5. Having heard learned counsel for the parties, we do not see any error in the view of the Tribunal. Section 73(1) of the provides as under:—
“Losses in speculative business
73(1). – Any loss, computed in respect of a speculation business carried on by the assessee, shall not be set off except against the profits and gains, if any, of another speculation business.”
6. The fact that the assessee is engaged in trading of shares from which the loss in question arose is not in dispute. The term speculation business has not been defined, however, term “speculative transaction” is defined in section 43(5) of the Act, which definition, of course, is for the purposes of sections 28 to 41 of the Act. As per the said provision, speculative business means the transaction in which the contract for the purchase and sale of any commodity, including stocks and shares, is periodically or ultimately settled otherwise than by the actual delivery or transfer of the commodity or scrips.
7. For the purpose of our discussion, we are not concerned with the proviso to the said sub-section. In terms of the said provision, the business of the assessee in trading in shares would not be a speculative business. Even the Revenue does not contend that the case of the assessee falls under sub-section(1) of section 73 but for the explanation which is added at the end of the section with effect from 1.4.1977. Explanation reads as under:—
‘Explanation—Where any part of the business of a company (other than a company whose gross total income consists mainly of income which is chargeable under the heads “Interest on securities”, “Income from house property”. “Capital gains” and “Income from other sources”, or a company the principal business of which is the business of banking or the granting of loans and advances) consists in the purchase and sale of shares of other companies, such company shall, for the purposes of this section, be deemed to be carrying on a speculation business to the extent to which the business consists of purchase and sale of such shares.’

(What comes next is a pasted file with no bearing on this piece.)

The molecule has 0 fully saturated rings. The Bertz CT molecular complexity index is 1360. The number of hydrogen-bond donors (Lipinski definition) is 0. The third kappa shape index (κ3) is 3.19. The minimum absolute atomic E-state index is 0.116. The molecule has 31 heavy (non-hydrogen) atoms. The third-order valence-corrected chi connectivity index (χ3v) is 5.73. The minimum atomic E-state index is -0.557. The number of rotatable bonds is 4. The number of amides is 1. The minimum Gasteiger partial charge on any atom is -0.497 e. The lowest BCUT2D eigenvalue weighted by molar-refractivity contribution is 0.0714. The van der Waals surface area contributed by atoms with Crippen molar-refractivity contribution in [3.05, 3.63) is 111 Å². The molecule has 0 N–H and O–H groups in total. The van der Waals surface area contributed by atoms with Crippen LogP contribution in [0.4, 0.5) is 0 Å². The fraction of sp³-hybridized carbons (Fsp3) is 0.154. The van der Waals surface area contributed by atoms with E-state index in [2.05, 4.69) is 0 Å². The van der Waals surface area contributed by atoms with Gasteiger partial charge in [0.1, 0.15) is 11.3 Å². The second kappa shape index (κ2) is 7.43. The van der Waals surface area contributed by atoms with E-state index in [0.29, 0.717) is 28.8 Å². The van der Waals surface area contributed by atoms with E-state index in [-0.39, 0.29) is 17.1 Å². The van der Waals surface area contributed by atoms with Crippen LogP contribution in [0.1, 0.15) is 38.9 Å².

8. From the plain reading of the explanation it can be seen that the same provides for deeming fiction under which the business of company could be treated to be a speculation business. For the said explanation to apply, however, it would be necessary that there is a company other than a company whose gross total income consists mainly of income which is chargeable under the heads of interest on securities, income from house property, capital gains and income from other sources or a company, the principal business of which is the business of banking or granting of loans and advances. In such cases, where part of the business of such a company consists in the purchase and sale of shares of other companies, such company, for the purpose of section 73, be deemed to be carrying on a speculation business to the extent to which the business consists of the purchase and sale of such shares.
9. The case of the assessee is that it falls within the exclusion clause of the explanation since the gross total income consists mainly of income which is chargeable under the heads of income from interest on security and income from other sources.
10. When the assessee pointed out that it earned interest income of Rs.13.48 lakhs, the Revenue held that such income must be considered to be a business income of the assessee, and therefore, the exclusion clause in the explanation would not apply. The Tribunal, however, taking into account all the facts on record, held that giving loans and advances cannot be termed as the business of the assessee. The Tribunal noticed that the assessee had interest amount of Rs.13,48,350/- by making advance to an isolated party. The Tribunal thus held that no such income could be from the business income of the assessee.
11. In our view, the Tribunal correctly appreciated the facts. From one isolated instance, it could not be concluded that the assessee was in business of advancing loans and earning interest. The Tribunal’s conclusion, therefore, that the gross total income of the assessee consisted mainly of income chargeable under the heads of interest on security, house property, capital gains or income from other sources calls for no interference. That being the position, the assessee would not be governed by the explanation to section 73. In turn, the deeming fiction would not apply. Loss, therefore, could not treated as speculative loss. No question of law, therefore, arise.
12. With respect to Question [B], we notice that the amount involved is extremely small. Without commenting on the validity of the view expressed by the Tribunal, such question is not considered.
13. In the result, Tax Appeal is dismissed.
[Citation : 361 ITR 462]